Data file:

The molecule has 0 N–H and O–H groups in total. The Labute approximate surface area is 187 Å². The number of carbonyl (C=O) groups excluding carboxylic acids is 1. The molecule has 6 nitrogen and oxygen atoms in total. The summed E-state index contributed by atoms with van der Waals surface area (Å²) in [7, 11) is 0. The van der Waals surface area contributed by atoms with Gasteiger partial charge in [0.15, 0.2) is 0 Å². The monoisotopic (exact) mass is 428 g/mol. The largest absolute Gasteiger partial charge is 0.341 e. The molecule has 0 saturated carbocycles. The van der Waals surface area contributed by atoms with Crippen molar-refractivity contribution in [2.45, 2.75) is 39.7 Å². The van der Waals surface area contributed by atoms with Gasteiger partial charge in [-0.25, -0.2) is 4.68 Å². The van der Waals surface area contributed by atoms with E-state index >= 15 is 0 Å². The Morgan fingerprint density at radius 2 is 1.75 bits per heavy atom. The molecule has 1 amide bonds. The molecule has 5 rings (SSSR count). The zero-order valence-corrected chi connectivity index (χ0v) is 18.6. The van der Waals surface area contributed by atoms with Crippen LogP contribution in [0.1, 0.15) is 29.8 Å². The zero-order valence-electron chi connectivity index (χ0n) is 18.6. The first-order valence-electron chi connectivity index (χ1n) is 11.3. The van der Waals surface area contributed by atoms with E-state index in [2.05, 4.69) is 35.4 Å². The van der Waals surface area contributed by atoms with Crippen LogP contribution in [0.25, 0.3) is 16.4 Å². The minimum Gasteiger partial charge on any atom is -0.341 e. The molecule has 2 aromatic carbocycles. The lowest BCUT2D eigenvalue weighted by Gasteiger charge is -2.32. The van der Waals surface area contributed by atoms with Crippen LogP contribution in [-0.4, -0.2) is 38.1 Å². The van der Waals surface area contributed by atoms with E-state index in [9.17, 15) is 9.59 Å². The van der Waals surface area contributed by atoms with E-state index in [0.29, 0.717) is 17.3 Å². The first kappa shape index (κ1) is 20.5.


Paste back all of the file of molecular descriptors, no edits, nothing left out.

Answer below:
The molecule has 0 N–H and O–H groups in total. The Labute approximate surface area is 187 Å². The number of carbonyl (C=O) groups excluding carboxylic acids is 1. The molecule has 6 nitrogen and oxygen atoms in total. The summed E-state index contributed by atoms with van der Waals surface area (Å²) in [7, 11) is 0. The van der Waals surface area contributed by atoms with Gasteiger partial charge in [0.15, 0.2) is 0 Å². The monoisotopic (exact) mass is 428 g/mol. The largest absolute Gasteiger partial charge is 0.341 e. The molecule has 0 saturated carbocycles. The van der Waals surface area contributed by atoms with Crippen molar-refractivity contribution in [2.45, 2.75) is 39.7 Å². The van der Waals surface area contributed by atoms with Gasteiger partial charge in [-0.25, -0.2) is 4.68 Å². The van der Waals surface area contributed by atoms with E-state index >= 15 is 0 Å². The Morgan fingerprint density at radius 2 is 1.75 bits per heavy atom. The molecule has 1 amide bonds. The molecule has 5 rings (SSSR count). The zero-order valence-corrected chi connectivity index (χ0v) is 18.6. The van der Waals surface area contributed by atoms with Crippen LogP contribution in [0.1, 0.15) is 29.8 Å². The zero-order valence-electron chi connectivity index (χ0n) is 18.6. The first-order valence-electron chi connectivity index (χ1n) is 11.3. The van der Waals surface area contributed by atoms with E-state index in [2.05, 4.69) is 35.4 Å². The van der Waals surface area contributed by atoms with Crippen LogP contribution in [0.25, 0.3) is 16.4 Å². The minimum Gasteiger partial charge on any atom is -0.341 e. The molecule has 2 aromatic carbocycles. The lowest BCUT2D eigenvalue weighted by Gasteiger charge is -2.32. The van der Waals surface area contributed by atoms with Crippen LogP contribution in [-0.4, -0.2) is 38.1 Å². The van der Waals surface area contributed by atoms with E-state index in [9.17, 15) is 9.59 Å². The van der Waals surface area contributed by atoms with E-state index in [0.29, 0.717) is 17.3 Å². The first kappa shape index (κ1) is 20.5.